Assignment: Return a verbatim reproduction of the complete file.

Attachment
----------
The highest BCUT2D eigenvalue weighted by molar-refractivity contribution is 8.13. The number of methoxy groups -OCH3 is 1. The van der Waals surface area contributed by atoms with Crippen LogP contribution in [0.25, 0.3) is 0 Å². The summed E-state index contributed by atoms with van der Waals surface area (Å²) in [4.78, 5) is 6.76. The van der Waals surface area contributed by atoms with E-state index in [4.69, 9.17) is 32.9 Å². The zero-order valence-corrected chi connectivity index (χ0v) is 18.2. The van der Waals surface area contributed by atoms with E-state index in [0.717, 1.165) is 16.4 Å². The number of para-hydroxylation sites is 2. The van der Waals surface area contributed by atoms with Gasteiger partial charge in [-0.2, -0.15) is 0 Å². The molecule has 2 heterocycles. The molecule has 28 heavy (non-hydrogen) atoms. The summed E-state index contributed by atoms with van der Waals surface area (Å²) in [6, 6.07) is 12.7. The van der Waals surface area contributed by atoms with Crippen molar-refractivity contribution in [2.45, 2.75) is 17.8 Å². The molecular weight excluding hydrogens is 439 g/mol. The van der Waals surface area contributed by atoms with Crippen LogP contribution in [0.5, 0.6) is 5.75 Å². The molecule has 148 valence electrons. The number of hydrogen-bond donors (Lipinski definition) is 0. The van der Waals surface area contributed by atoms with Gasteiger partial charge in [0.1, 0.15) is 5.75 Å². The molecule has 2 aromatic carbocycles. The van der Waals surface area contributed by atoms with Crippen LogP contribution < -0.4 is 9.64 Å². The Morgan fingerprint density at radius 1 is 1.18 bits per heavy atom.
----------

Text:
The highest BCUT2D eigenvalue weighted by molar-refractivity contribution is 8.13. The number of methoxy groups -OCH3 is 1. The van der Waals surface area contributed by atoms with Crippen LogP contribution in [0.25, 0.3) is 0 Å². The summed E-state index contributed by atoms with van der Waals surface area (Å²) in [4.78, 5) is 6.76. The van der Waals surface area contributed by atoms with E-state index in [4.69, 9.17) is 32.9 Å². The zero-order valence-corrected chi connectivity index (χ0v) is 18.2. The van der Waals surface area contributed by atoms with E-state index in [0.717, 1.165) is 16.4 Å². The number of para-hydroxylation sites is 2. The van der Waals surface area contributed by atoms with Gasteiger partial charge in [-0.2, -0.15) is 0 Å². The molecule has 2 heterocycles. The molecule has 28 heavy (non-hydrogen) atoms. The summed E-state index contributed by atoms with van der Waals surface area (Å²) in [6, 6.07) is 12.7. The van der Waals surface area contributed by atoms with Crippen molar-refractivity contribution in [2.45, 2.75) is 17.8 Å². The molecular weight excluding hydrogens is 439 g/mol. The van der Waals surface area contributed by atoms with Crippen LogP contribution in [0.5, 0.6) is 5.75 Å². The molecule has 148 valence electrons. The number of hydrogen-bond donors (Lipinski definition) is 0. The van der Waals surface area contributed by atoms with Gasteiger partial charge in [0.1, 0.15) is 5.75 Å². The molecule has 2 aromatic carbocycles. The van der Waals surface area contributed by atoms with Crippen LogP contribution < -0.4 is 9.64 Å². The Morgan fingerprint density at radius 1 is 1.18 bits per heavy atom.